To increase storage performance by minimizing I/O waits in a typical database using exclusively HDDs, a DBA might need to take one or more the following actions:
- Isolate “hot” datafiles to cold disks, or if the storage device is highly utilized, moving datafiles to other spindles to even out the disk load.
- Rebuild the storage to a different RAID configuration, such as from RAID 5 to RAID 10 to increase performance.
- Add more “short stroked” disks to the array to get more IOPS.
- Increase the buffer space in the System Global Area and/or make use of the different caches inside the SGA to fine-tune how data is accessed.
- Move “hot” data to a higher performance storage tier, such as HDDs with faster spindles or solid state drives (SSDs).
- Minimize or eliminate fragmentation in tables and index tablespaces.
Note that many of these actions require the DBA to be evaluating the database continuously to determine what currently constitutes “hot” data, and constantly making adjustments to optimize performance. Some also require scheduling downtime to implement and test the changes being made.
An alternative to such constant and labor-intensive fine-tuning is the use of server-side flash storage solutions that plug directly into the PCIe bus and integrate intelligent caching with support for DAS in RAID configurations. Intelligent caching software automatically and transparently moves “hot” data—that which is being accessed the most frequently—from the attached DAS HDDs to fast, on-board NAND flash memory, thereby significantly decreasing the latency of future reads.
Testing of Flash Cache for DAS
Extensive evaluation of server-side flash-based application acceleration solutions under different scenarios to assess improvements in IOPS, transactions per second, application response times and other performance metrics, reveals that for I/O-intensive database applications, moving data closer to the CPU delivers improvements in performance ranging from a factor of three to an astonishing factor of 100 in some cases.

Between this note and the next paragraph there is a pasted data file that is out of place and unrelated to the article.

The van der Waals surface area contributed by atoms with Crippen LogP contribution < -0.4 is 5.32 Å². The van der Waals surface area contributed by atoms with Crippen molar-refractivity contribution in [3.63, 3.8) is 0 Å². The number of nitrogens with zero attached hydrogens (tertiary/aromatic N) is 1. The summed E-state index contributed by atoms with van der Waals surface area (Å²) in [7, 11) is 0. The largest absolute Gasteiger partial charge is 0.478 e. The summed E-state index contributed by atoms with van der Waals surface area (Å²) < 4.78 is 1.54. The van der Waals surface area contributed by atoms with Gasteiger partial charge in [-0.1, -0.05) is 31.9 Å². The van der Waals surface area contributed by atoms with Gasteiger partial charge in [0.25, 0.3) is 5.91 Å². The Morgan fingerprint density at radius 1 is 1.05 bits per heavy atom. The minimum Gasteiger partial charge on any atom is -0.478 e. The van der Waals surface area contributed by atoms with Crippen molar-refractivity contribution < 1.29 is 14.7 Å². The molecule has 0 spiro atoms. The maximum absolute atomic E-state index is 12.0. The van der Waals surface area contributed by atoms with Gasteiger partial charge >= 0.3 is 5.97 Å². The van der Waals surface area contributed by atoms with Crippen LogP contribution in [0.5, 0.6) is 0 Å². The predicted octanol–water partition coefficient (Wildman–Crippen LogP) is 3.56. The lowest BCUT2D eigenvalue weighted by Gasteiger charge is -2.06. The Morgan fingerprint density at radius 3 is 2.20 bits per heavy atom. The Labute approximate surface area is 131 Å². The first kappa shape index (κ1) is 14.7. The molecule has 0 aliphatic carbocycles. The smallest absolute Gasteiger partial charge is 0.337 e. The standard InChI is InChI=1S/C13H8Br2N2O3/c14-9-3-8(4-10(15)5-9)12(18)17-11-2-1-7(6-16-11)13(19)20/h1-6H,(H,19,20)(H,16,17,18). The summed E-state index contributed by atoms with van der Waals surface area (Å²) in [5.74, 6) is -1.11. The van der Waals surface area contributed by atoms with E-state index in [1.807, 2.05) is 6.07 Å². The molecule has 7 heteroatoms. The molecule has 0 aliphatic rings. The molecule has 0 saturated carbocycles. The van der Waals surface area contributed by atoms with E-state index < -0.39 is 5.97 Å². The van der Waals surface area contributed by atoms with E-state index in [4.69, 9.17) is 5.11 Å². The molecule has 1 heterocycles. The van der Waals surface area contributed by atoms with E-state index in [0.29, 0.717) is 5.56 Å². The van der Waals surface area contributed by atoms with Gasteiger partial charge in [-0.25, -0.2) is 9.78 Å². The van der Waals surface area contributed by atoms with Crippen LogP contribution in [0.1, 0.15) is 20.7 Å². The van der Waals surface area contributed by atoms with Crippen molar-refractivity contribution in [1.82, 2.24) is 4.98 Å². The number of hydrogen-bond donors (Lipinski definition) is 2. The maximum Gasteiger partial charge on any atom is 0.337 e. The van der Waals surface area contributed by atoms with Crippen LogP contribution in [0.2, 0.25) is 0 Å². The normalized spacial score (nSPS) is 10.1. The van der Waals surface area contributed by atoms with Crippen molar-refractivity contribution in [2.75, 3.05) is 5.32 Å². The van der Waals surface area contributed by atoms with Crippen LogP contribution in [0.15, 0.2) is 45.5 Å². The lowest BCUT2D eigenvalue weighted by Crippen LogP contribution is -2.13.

In all test scenarios, the use of server-side flash caching consistently delivered superior performance. The reduction in application response time ranged from 5X to 10X with no fine-tuning of the configuration. When the database was tuned for both the HDD-only and flash cache configurations, response times were reduced by nearly 30X from 710 milliseconds (HDD-only) to 25 milliseconds with the use of cache.
These results demonstrate that while tuning efforts are effective, they are substantially more effective with the use of flash cache. And even without tuning, flash cache is able to reduce response times by up to an order of magnitude.
Superior Performance with DAS
The use of direct-attached storage has once again become the preferred option for Oracle databases for a variety of reasons. Not only does DAS deliver superior performance in database servers to get the most from costly software licenses, it is also easier to administer, especially when using Oracle’s Automatic Storage Management system. Some solutions also now enable DAS to be shared by multiple servers.
Even better performance and cost efficiency can be achieved by complementing DAS with intelligent server-side flash cache acceleration cards that minimize I/O latency and maximize IOPS. In addition, by allowing infrequently accessed data to remain on HDD storage, organizations can deploy an economical mix of high-performance flash and high-capacity hard-disk storage to optimize both the cost per IOPS and the cost per gigabyte of storage.
Server-side flash caching solutions can also be used in SAN environments to improve performance. Such tests have revealed both significant reductions in response times and dramatic increases in transaction throughput. So whether using DAS or SAN, the combination of server-side flash and intelligent caching has proven to be a cost-effective way to maximize performance and efficiency from the storage subsystem.
About the author:
Tony Afshary is director of marketing, Accelerated Solutions Division, LSI, which designs semiconductors and software that accelerate storage and networking in datacenters, mobile networks and client computing.